Seattle Structural Genomics Center for Infectious Disease


The Spanish Flu of 1918 was caused by an H1N1 strain of Influenza A Virus (IAV) and killed 50 to 100 million people worldwide.  The threat of a flu pandemic persists with each annual flu cycle and each year hundreds of millions of dollars are spent developing and producing annual flu vaccines.  Only limited small molecule drugs are available for treatment of flu infected persons.  IAV belongs to a viral class called negative-sense RNA viruses.  In order for IAV genes to be translated (made into protein), the negative-sense intermediate RNA strand must be converted to a complimentary positive-sense molecule first.  The RNA-dependent RNA polymerase (RdRp) complex of IAV responsible for viral transcription and replication poses an attractive target for drug development.


The Seattle Structural Genomics Center for Infectious Disease (SSGCID) has determined the first structure of the apo c-term domain, a part of the RdRp complex necessary for viral replication, of the polymerase acidic protein, PA. This structure is of PA from the 1933 Wilson-Smith IAV strain (A/WS/1933/H1N1 UniProt ID P15659) spanning the latter 2/3 of the protein (residues 254 through the native C-terminus at 716).  The Wilson-Smith 1933 H1N1 strain was the first flu virus cultured in the lab and has been well studied due to its high sequence homology to the 1918 pandemic Spanish flu.  The structure reveals a view of residue S552 not previously seen.  S552 is a critical residue, mutation of which may allow avian flu strains to bypass the species-species restriction of the avian polymerase complex.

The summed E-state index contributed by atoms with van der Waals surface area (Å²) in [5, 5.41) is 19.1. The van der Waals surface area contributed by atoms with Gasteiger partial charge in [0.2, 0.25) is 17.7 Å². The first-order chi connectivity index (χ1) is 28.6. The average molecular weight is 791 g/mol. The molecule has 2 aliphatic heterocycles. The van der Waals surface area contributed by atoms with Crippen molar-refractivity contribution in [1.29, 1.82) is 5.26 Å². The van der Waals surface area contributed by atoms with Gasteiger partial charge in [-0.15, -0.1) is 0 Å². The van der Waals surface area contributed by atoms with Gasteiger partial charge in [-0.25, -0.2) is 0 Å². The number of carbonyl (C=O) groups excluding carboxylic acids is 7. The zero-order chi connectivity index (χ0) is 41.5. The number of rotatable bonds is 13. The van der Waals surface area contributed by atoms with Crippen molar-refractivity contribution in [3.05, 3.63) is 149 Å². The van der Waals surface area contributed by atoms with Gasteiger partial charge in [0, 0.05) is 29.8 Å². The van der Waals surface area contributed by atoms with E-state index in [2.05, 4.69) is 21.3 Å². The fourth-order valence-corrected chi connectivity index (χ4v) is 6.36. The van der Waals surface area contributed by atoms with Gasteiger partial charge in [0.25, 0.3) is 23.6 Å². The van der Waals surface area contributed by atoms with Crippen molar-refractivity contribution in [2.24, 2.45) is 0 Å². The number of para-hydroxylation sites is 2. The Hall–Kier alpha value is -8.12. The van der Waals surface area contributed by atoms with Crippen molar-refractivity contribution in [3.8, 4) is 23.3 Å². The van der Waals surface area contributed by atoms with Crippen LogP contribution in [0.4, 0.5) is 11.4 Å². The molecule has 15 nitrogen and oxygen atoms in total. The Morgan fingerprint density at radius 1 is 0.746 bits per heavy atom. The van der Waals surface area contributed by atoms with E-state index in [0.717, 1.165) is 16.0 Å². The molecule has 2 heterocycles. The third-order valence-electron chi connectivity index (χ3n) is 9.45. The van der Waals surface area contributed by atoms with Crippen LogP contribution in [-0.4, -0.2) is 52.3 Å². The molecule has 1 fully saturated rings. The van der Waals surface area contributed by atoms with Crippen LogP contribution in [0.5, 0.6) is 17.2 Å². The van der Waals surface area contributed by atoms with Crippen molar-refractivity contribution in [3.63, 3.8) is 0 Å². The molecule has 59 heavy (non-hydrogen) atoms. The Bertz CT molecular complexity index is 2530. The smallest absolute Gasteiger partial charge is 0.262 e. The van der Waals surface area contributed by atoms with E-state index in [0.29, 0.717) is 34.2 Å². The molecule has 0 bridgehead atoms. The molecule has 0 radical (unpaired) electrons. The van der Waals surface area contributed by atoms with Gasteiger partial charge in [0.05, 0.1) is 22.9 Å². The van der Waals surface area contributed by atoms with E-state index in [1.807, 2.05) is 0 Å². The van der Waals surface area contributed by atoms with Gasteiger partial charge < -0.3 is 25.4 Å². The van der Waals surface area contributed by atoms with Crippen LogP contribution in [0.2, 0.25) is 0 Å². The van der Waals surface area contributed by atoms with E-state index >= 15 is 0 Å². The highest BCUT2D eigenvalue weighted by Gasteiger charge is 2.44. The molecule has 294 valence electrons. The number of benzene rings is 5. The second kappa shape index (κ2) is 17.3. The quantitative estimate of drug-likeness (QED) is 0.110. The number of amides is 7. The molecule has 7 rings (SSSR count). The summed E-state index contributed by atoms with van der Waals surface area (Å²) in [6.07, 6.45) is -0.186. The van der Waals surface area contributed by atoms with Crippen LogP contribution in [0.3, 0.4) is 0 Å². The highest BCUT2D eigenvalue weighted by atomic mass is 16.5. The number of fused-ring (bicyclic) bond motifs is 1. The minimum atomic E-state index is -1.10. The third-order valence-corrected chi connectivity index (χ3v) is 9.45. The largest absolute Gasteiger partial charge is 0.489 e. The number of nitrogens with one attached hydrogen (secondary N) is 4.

This work is featured in Moen et al., Structural analysis of H1N1 and H7N9 influenza A virus PA in the absence of PB1, Sci. Rep. 2014 Aug 4;4:5944 PubMed:25089892. Coordinates are available in the Protein Data Bank, PDBID 4IUJ.